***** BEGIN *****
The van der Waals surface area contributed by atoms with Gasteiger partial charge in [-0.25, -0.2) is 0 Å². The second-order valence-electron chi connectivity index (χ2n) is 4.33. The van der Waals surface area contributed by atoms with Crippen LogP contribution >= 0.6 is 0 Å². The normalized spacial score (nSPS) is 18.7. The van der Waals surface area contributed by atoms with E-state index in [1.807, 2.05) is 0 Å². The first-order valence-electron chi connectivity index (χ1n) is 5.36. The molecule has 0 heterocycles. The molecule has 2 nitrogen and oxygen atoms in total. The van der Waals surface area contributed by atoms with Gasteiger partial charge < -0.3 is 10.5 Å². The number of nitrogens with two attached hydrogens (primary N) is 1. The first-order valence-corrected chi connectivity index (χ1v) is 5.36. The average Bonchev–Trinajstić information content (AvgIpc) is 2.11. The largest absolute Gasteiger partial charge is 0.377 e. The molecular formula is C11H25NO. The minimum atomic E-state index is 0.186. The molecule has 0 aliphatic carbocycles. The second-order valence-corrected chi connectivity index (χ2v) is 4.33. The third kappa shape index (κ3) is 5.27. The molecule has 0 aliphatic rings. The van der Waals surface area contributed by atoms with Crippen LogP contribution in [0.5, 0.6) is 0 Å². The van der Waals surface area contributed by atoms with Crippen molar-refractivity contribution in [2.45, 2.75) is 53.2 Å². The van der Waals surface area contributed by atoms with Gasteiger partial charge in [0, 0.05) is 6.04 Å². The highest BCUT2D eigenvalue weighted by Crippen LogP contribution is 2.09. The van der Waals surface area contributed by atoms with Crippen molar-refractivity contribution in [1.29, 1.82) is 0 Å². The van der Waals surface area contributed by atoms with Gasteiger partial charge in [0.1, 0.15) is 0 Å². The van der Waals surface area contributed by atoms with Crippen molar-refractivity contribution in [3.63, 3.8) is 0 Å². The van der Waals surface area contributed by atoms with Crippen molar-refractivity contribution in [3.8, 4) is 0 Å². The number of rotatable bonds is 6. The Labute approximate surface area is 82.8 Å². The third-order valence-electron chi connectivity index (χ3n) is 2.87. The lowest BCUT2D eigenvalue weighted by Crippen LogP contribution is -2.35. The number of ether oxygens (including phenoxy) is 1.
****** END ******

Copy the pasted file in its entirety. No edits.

The van der Waals surface area contributed by atoms with Gasteiger partial charge in [-0.25, -0.2) is 0 Å². The second-order valence-electron chi connectivity index (χ2n) is 4.33. The van der Waals surface area contributed by atoms with Crippen LogP contribution >= 0.6 is 0 Å². The normalized spacial score (nSPS) is 18.7. The van der Waals surface area contributed by atoms with E-state index in [1.807, 2.05) is 0 Å². The first-order valence-electron chi connectivity index (χ1n) is 5.36. The molecule has 0 heterocycles. The molecule has 2 nitrogen and oxygen atoms in total. The van der Waals surface area contributed by atoms with Gasteiger partial charge < -0.3 is 10.5 Å². The number of nitrogens with two attached hydrogens (primary N) is 1. The first-order valence-corrected chi connectivity index (χ1v) is 5.36. The average Bonchev–Trinajstić information content (AvgIpc) is 2.11. The largest absolute Gasteiger partial charge is 0.377 e. The molecular formula is C11H25NO. The minimum atomic E-state index is 0.186. The molecule has 0 aliphatic carbocycles. The second-order valence-corrected chi connectivity index (χ2v) is 4.33. The third kappa shape index (κ3) is 5.27. The molecule has 0 aliphatic rings. The van der Waals surface area contributed by atoms with Crippen LogP contribution in [0.5, 0.6) is 0 Å². The van der Waals surface area contributed by atoms with Crippen molar-refractivity contribution in [2.45, 2.75) is 53.2 Å². The van der Waals surface area contributed by atoms with Gasteiger partial charge in [0, 0.05) is 6.04 Å². The highest BCUT2D eigenvalue weighted by Crippen LogP contribution is 2.09. The van der Waals surface area contributed by atoms with Crippen molar-refractivity contribution in [1.29, 1.82) is 0 Å². The van der Waals surface area contributed by atoms with Gasteiger partial charge in [0.1, 0.15) is 0 Å². The van der Waals surface area contributed by atoms with Crippen molar-refractivity contribution in [3.63, 3.8) is 0 Å². The van der Waals surface area contributed by atoms with Crippen molar-refractivity contribution in [3.8, 4) is 0 Å². The number of rotatable bonds is 6. The Labute approximate surface area is 82.8 Å². The third-order valence-electron chi connectivity index (χ3n) is 2.87. The lowest BCUT2D eigenvalue weighted by Crippen LogP contribution is -2.35. The number of ether oxygens (including phenoxy) is 1.